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Publication numberUS3817522 A
Publication typeGrant
Publication dateJun 18, 1974
Filing dateFeb 20, 1973
Priority dateApr 19, 1971
Publication numberUS 3817522 A, US 3817522A, US-A-3817522, US3817522 A, US3817522A
InventorsS Simmons
Original AssigneeS Simmons
Export CitationBiBTeX, EndNote, RefMan
External Links: USPTO, USPTO Assignment, Espacenet
Force focusing golf club
US 3817522 A
This is a golf club comprising a head and attached shaft wherein a pressure focusing means, such as a metal paraboloid reflector, is disposed in a filled recess to reflect shock waves caused by a golf ball impacting on the impact face of the head. The head may also include a gas-filled chamber adjacent to the side of the reflector opposite the impact face.
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Description  (OCR text may contain errors)

United States Patent [191 Simmons FORCE FOCUSING GOLF CLUB [76] Inventor: Samuel P. Simmons, 1992-15 Rolling Vista Dr., Lomita, Calif. 90717 [22] Filed: Feb. 20, 1973 [21] Appl. No.: 333,665

Related US. Application Data [63] Continuation of Ser. No. 135,403, April 19, 1971,


[52] US. Cl 273/78, 273/167 .1, 273/D1G. 3 [51] Int. Cl A63b 53/04 [58] Field of Search... 273/77 R, 78, 81 R, 167-175 [56] References Cited UNITED STATES PATENTS 1,562,956 11/1925 Guerne 273/173 X 1,673,973 6/1928 Drevitson 273/173 X 1,831,255 11/1931 Menzies 273/81 R 1,907,134 5/1933 Weiskopf 273/78 1,968,092 7/1934 Oldham 273/169 1,968,626 7/1934 Young 273/78 Steel Or Aluminum Puroboloid Pressure Focusing Member [451 June 18, 1974 2,040,252 5/1936 Farrington 273/78 2,175,598 10/1939 Fedak 273/173 X 2,809,838 10/1957 Oquist 273/173 X FOREIGN PATENTS OR APPLICATIONS 692,197 8/ 1964 Canada 273/169 11,350 5/ 1898 Great Britain 273/78 18,134 8/1902 Great Britain 273/78 1,056,979 2/1967 Great Britain 273/170 Primary Examiner-Anton O. Oechsle Assistant Examiner-Richard J. Apley Attorney, Agent, or Firm-John Holtrichter, Jr.

[ ABSTRACT This is a golf club comprising a head and attached shaft wherein a pressure focusing means, such as a metal paraboloid reflector, is disposed in a filled recess to reflect shock waves caused by a golf ball impacting on the impact face of the head. The head may also include a gas-filled chamber adjacent to the side of the reflector opposite the impact face.

3 Claims, 5 Drawing Figures 67 Epoxy Resin msmmwmm 3.817522 SHEET 10F 2 Steel Or' Aluminum Purub Pressure Focus ber ATTORNEY.

. PATENTEfiJume lam SHEET 2 BF 2 Samuel P. Simmons,



1 FORCE FOCUSING GOLF CLUB This is a continuation of application Ser. No. 135,403 filed Apr. 19, 1971 and now abandoned.

In the past there have been numerous schemesdevised in order to enhance the distance driving and accuracy obtainable from a golf club. Many of these ideas revolve about a means incorporating moving parts and mechanical adjustments.

In this regard, it can well be understood that the head of a driving type golf club must be very rugged because of .the tremendous forces to which it is subjected. This part of the club will experience tens of thousands of pounds per square inch of force when used even by a non-professional golfer. Accordingly, any club of this type that incorporates moving parts or adjustments must necessarily reduce the reliability of the instrument and have proved to be expensive to fabricate and produce. A golf club that utilized a simple, inexpensive and yet reliable technique which enhanced obrainable driving power would be a significant advancement to the golf club art.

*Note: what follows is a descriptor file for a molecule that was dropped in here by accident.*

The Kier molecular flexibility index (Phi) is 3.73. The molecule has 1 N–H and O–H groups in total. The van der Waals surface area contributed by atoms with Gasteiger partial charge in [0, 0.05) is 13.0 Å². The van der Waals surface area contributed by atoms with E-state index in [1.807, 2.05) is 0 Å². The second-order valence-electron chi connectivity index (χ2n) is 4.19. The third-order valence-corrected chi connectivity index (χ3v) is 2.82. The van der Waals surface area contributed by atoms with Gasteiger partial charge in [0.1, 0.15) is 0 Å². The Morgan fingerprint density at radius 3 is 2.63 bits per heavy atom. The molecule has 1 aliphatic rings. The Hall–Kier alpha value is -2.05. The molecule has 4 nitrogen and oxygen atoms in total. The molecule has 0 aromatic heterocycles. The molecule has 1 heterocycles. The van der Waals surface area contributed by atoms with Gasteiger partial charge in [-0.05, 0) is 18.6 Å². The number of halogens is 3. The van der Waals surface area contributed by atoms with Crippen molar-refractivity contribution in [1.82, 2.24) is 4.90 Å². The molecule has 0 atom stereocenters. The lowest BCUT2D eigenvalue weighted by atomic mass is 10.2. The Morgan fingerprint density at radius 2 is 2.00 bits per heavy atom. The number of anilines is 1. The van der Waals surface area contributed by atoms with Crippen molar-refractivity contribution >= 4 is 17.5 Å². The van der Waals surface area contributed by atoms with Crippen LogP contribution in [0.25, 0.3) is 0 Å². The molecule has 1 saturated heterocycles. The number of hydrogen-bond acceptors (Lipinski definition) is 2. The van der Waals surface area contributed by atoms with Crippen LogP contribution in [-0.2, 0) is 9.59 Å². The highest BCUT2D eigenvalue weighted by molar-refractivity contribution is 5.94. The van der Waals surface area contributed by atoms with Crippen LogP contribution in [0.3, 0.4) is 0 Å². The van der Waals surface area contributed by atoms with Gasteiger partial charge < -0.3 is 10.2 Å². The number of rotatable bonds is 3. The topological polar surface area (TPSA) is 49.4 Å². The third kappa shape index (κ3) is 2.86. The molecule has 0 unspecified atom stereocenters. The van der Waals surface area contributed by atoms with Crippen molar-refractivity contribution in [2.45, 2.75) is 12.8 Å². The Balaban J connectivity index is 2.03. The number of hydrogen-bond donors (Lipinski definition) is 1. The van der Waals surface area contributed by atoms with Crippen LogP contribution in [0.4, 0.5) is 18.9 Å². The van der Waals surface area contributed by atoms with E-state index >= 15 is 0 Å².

Accordingly, it is an object of the present invention to overcome the disadvantages of the prior art and provide an improved golf club.

It is another object of the present invention to provide a simple to construct and reliable golf club that will enhance the driving distance obtainable.

It is still another object of the present invention to provide a golf club of the driver type that reflects and advantageously focuses shock waves caused by the golf ball impacting on the heads impact face.

These and other objects of the invention are obtained in a golf club having a head and an attached shaft wherein a recess extends inwardly from an impact face of the head. Pressure focusing means is disposed in the recess and has a concave surface facing the impact face for reflecting forces impinging thereon toward the impact face. Also, synthetic material is disposed in the recess about the pressure focusing means and fills the recess to the impact face.

The club may also include a skirt member extending from the concave surface toward the impact face and liningthe recess. wall and the concave surface may be a paraboloid.

Further, a gas-filled chamber may be disposed in the head adjacent to and on the side of the pressure focusing means opposite the impact face to further enhance the driving quality of the club.

The invention and specific embodiments thereof will be described hereinafter by way of example and with reference to the accompanying drawings wherein like reference numerals refer to like elements or parts and in which:

FIG. 1 is a perspective drawing of a golf club constructed according to one embodiment of the invention;

FIG. 2 is a cross sectional view of the golf club head of FIG. 1;

FIG. 3 is a cross sectional view of a golf club according to another embodiment of the invention wherein a gas-filled chamber is incorporated;

FIG. 4 is a cross sectional view of still another embodiment of the invention in which both an extended skirt and a gas chamber are provided; and

FIG. 5 is a partial cross sectional view of yet another embodiment of the invention wherein a passage is provided to adjust the gas pressure in the chamber.

With reference now to the drawings and more particularly to FIGS. 1 and 2, there is shown a golf club 11 having a head 13 and an attached shaft 15, the head comprising a tapered recess 17 having side walls 19 extending inwardly from an impact face 21 of the head 13. A pressure focusing means in the form of a focusing member 23 having a concave surface 25 is disposed in the recess 17 with the concave surface 25 facing the impact face 21. A synthetic material 27, such as an epoxy resin, is disposed in the recess 17 about the pressure focusing member 23 and fills the recess to the impact face 21.

The head 13 may be fabricated from any suitable ma terial such as wood and wood laminates or a synthetic material, and the recess therein may be formed by any conventional method such as milling, using suitable conventional milling cutters or a specially fabricated one to provide the desired tapered shape.

The focusing member 23 may preferably be formed having a paraboloid shape and fabricated from a relative hard material such as sheet aluminum or steel or other metal. Also, the member 23 may include a skirt portion 31 extending toward the impact face 21 and lining the adjacent wall 19 as shown in FIG. 2, for example.